In october 2011 Apple launched a personal assistant called Siri with one of their iPhone upgrades. While the rest of the new soft- and hardware were hardly worth mentioning, Siri got quite a bit of momentum.
Especially in the first time after its release, but also up to this day I could make several observations that, when put together, have very interesting implications on how we think of, feel about and respond to artificial intelligence. There is no denying: Even before Siri, artificial intelligence had started to creep into our lives at an increasing speed. We are entering the era of post-fictional droidism: we can surround us with elaborate appliances that do the vacuming for us, get us the info we need to get something done or manage to save electricity by observing our routines and learning how we live.
Siri though is special in many respects. Being voice controlled there is almost no tangible interface. With only voice to interact there are no visual cues, no guides that signalize affordances, no “click me” buttons. We have to find out what Siri understands by ourselves. And: we have this urge to see through Siri. It is interesting to see that almost everybody that is experimenting with it for the first time is trying to come up with some sort of turing test to make Siri disclose her artificial identity. From journalists for nationwide newspapers to even my 12 year old daughter – it seems that there is this ubiquitous urge to find out whether Siri has a soul, a mother or a conscience. Siri’s identity and humanoid behavior has evoked several questions I heard over and over again: Why is Siri female? Why is she so docile, polite and why will she answer certain philosophical questions? Indeed: why has Siri got a real name used for humans and not some 3CPO like branding as do her sisters(!) EveR-1 and DER01?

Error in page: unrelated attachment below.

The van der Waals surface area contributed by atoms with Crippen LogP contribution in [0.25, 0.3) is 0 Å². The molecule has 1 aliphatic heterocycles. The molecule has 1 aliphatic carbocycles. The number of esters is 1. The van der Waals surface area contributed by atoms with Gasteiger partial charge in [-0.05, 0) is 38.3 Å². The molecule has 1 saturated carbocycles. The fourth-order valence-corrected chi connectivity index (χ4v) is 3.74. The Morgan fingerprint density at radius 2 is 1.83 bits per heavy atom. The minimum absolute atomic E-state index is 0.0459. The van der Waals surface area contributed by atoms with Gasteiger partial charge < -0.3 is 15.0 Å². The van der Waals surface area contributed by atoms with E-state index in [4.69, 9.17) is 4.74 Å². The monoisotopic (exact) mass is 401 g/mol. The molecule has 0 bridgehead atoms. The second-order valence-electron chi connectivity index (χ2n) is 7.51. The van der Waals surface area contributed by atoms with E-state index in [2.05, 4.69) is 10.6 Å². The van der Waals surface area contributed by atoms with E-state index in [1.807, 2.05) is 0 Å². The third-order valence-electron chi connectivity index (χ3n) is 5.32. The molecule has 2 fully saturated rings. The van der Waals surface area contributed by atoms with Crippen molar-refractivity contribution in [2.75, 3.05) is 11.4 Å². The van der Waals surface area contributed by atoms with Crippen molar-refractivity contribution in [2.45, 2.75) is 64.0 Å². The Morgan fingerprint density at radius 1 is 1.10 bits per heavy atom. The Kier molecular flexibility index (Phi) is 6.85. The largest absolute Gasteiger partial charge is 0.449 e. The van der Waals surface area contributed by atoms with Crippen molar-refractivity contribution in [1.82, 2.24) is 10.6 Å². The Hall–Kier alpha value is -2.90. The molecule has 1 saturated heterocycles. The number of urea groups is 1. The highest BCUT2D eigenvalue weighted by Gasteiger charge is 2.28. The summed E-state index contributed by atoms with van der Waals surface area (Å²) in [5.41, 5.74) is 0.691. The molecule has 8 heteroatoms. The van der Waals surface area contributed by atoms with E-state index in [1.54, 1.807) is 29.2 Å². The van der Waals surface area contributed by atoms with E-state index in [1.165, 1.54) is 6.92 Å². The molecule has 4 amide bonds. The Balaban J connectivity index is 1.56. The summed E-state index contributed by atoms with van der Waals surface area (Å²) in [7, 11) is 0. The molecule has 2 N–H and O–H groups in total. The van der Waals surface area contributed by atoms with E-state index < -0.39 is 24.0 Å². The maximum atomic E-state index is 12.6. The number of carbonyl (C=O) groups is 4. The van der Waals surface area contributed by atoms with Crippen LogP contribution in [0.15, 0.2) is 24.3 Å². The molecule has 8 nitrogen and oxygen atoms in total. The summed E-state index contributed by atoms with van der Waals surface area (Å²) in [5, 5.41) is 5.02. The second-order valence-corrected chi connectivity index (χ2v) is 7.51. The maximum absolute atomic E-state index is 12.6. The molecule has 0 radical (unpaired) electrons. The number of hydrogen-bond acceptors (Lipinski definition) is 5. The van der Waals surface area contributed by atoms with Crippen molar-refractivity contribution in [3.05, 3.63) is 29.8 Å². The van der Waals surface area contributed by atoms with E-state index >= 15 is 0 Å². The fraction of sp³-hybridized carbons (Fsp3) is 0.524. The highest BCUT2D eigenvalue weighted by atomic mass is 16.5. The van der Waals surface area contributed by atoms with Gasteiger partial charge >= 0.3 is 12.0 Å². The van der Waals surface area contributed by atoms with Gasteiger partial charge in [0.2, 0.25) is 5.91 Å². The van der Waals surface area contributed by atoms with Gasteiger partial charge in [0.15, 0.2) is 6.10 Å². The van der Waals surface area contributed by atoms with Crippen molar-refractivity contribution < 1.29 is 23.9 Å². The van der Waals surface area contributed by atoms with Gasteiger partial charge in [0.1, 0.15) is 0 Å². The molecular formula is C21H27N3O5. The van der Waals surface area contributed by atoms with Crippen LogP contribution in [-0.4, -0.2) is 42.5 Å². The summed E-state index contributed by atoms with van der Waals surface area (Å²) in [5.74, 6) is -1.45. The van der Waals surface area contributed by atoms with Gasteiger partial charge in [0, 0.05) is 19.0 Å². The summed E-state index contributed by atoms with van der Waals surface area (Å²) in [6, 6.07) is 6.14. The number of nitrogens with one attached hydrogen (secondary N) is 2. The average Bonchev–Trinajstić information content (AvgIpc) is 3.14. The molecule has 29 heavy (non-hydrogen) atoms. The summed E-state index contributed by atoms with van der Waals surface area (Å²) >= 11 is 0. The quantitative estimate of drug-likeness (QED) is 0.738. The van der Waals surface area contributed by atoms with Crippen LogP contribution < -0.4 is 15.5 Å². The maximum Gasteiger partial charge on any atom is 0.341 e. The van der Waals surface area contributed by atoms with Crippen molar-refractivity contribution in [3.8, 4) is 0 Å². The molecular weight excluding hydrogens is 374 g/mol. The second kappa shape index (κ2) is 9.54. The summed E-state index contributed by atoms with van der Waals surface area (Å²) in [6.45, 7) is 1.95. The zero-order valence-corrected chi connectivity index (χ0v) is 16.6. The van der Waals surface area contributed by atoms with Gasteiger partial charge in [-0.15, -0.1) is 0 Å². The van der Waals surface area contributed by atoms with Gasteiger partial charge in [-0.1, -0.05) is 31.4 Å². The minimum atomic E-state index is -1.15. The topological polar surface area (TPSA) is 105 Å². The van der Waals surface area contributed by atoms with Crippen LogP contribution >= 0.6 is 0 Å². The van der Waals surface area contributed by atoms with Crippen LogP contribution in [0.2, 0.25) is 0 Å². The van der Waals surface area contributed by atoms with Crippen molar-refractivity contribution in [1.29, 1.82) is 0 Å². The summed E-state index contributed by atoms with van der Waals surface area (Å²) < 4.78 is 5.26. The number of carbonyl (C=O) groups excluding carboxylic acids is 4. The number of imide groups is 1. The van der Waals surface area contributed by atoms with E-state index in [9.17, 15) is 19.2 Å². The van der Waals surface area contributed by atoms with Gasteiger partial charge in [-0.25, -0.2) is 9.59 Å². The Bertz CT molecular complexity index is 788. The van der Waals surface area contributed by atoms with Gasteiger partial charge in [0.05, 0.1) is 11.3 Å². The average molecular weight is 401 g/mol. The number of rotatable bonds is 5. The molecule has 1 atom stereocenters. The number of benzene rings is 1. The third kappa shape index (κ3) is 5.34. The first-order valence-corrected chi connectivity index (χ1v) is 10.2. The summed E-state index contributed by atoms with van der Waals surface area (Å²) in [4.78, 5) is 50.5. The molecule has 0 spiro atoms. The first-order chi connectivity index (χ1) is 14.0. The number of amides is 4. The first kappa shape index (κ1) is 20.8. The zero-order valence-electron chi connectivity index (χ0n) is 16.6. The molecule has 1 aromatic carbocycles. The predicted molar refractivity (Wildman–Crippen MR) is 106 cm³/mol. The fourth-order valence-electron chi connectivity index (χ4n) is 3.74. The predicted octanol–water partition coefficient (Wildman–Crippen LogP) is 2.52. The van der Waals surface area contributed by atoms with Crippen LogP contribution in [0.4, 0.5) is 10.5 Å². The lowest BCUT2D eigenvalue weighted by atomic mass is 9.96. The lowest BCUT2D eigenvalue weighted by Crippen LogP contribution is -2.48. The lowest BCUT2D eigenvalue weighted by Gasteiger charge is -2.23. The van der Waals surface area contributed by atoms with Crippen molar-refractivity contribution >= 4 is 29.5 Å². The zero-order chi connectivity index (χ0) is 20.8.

An emerging core skill: Sensing Cyborgs
The identity of Cyborgs, Droids and Replicants has always been one of the key issues in Sci-Fi. Right now these topics seem to spill over to the non fictional world on a large consumer scale. Turing tests are more than 60 years old, so they are nothing new really, but they are known only to a few engineers and devoted sci-fi nerds. Now it seems that there is a shift happening: We are entering an age where the broad masses will start developing a very distinct skill: how to distinguish a person from a machine. It seem like there is a law behind it: the more natural the interface, the stronger the urge to dismantle its artificiality.
While the generation of my daughter is called the digital natives, the generation of my grandchildren will be belong to a generation that we will have to find a term for yet, an android aquainted youth, so to speak.
Context is King
Unsurprisingly an avalanche of references to science fiction movies come to mind. The voice of HAL in Stanley Kubrick’s Space Odyssey or the turing test in Ridley Scott’s “Blade runner” for instance. One of my favorite reference though is to Terminator movies and this for one simple reason: The importance of Context. Whenever the Terminators are teleported from the future they start to scan the environment for useful info. Realizing the context of the situation they are in, is essential to them. Learn and adapt, filter the useful and discard the noise.
Siri is already pretty good at making sense of what we ask and tell her. The next big steps will be putting things in the right context and learn to build a conversation embedded in a situation mimicking human interaction instead of answering single isolated questions.
We carry around a lot of contextual information about us in Siri’s physical body. The moment will come when Siri will understand how to use and interpret that. Wether in favor of or against us will yet have to be seen…